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Traffic jams in paradise: study shows Honolulu traffic 2nd highest in nation 3 years in a row

Traffic jams in paradise: study shows Honolulu traffic 2nd highest in nation 3 years in a row

March 11, 2014

If you live in Honolulu or have visited in the past several years, you know that traffic can be challenging. According to a new survey, Honolulu motorists spent an average of 60 hours in traffic in 2013. The city has been voted the second highest in the nation–Los Angeles took the top spot–for traffic for the third year in a row.


According to KITV, Honolulu’s traffic problems have become very serious. In fact, the drivers experienced an 18 percent increase in hours spent in traffic congestion from the previous year. More traffic will certainly lead to driver frustration and may also lead to more car accidents as drivers sometimes do whatever it takes to get where they want to go – quickly.

Instead of being in traffic, KITV says that you could:

  • sleep for a full week
  • run 15 marathons
  • watch 30 University of Hawaii basketball games

That’s almost inconceivable. According to the INRIX National Traffic Scorecard Annual Report, a simple trip from Waikele to Honolulu on the H-1 wastes about two days of traffic time per year. The worst freeway corridor in Honolulu stretched from Aolele Street to Moanalua Road. Moanalua Freeway heading eastbound at Middle Street to the H-1 Freeway at Ward Avenue was the second worst corridor in Honolulu.

So, why so much traffic? There are many differing opinions. Some say that Honolulu’s tourist industry simply brings an onslaught of extra cars to the area. Others say that the problem is physical volume. Cars are simply too big and roads are too small.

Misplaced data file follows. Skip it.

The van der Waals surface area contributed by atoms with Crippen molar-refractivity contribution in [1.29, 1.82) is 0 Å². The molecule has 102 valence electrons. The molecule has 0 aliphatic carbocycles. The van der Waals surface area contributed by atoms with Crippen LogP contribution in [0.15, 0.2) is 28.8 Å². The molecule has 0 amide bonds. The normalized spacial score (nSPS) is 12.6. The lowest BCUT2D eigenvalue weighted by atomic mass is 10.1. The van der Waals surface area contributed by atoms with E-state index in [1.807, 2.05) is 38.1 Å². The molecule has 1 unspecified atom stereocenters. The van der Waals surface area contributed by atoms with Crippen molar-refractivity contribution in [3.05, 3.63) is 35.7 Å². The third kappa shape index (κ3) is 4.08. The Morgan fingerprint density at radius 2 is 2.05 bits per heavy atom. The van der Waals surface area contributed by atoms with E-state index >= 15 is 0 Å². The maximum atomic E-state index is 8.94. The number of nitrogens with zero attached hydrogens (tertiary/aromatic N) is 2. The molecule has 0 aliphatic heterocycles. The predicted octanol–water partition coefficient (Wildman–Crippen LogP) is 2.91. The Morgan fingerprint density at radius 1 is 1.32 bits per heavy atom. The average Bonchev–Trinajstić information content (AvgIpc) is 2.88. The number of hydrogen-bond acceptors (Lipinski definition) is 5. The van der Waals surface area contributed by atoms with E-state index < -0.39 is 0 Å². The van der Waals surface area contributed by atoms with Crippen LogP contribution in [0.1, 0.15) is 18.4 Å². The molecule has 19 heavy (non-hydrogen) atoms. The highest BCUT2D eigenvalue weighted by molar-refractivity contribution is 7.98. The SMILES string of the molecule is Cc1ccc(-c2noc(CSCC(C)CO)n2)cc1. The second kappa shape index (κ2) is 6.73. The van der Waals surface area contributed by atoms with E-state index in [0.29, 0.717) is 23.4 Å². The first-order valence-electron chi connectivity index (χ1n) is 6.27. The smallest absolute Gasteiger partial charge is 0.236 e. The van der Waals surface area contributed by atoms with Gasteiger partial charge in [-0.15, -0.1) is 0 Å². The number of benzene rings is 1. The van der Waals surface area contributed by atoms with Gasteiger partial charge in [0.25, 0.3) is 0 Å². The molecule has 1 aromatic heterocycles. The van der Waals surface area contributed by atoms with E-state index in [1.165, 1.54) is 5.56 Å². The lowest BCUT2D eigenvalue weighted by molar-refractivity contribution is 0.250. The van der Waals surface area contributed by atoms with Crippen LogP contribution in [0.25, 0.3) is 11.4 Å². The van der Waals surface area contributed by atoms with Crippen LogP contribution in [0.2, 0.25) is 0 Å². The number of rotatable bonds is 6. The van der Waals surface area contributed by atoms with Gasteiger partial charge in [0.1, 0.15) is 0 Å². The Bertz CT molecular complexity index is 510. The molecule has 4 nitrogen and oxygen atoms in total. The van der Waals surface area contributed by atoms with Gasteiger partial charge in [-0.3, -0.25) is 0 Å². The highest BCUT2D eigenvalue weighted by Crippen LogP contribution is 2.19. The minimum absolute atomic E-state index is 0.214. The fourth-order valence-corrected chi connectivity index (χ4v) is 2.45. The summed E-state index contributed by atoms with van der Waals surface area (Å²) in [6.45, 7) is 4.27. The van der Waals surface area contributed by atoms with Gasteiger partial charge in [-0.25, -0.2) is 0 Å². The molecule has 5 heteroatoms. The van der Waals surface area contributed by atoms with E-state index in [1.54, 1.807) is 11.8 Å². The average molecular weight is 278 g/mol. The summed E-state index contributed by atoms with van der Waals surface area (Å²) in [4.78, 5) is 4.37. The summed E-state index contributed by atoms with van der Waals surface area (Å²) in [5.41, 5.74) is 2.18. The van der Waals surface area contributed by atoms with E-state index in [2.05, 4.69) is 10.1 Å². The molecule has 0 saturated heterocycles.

What other cities made the list? Here’s the top 10, along with total annual hours wasted in traffic:

  1. Los Angeles (64 hours, up 5 hours from 2012)
  2. Honolulu (60 hours, up 10 hours from 2012)
  3. San Francisco (56 hours, up 7 hours from 2012)
  4. Austin (41 hours, up 3 hours from 2012)
  5. New York (53 hours, up 3 hours from 2012)
  6. Bridgeport (42 hours, up 3 hours from 2012)
  7. San Jose (35 hours, up 4 hours from 2012)
  8. Seattle (37 hours, up 2 hours from 2012)
  9. Boston (38 hours, up 7 hours from 2012)

10. Washington, D.C. (40 hours, down 1 hour from 2012)


Here are some things to avoid when you’re stuck in traffic:

  • Texting. Unless you’re at a complete stop on the freeway and your car is in park, avoid texting or doing anything that takes your eyes off the road. In most traffic situations, drivers tend to follow the person in front of them more closely than they would traveling at normal speeds. So, that two second text can mean hitting the car in front of you – creating even more traffic.
  • “That guy.” Although you may be patiently waiting for a traffic jam to open up, there’s always “that guy” who will attempt to drive past everyone in the breakdown lane. Whether he’s simply trying to get off at the next exit (or just wants to get ahead of everyone else), opening your car door or getting out of the car can be dangerous.
  • Getting Out Of Line. Many people stuck in traffic look for ways to physically get out of line. However, their behavior can become literal when they attempt to cross medians and continually change lanes.

If you’ve been involved in a car accident, contact an experienced Hawaii car accident lawyer to analyze your situation and determine whether you might be entitled to damages such as medical bills, lost income and more.

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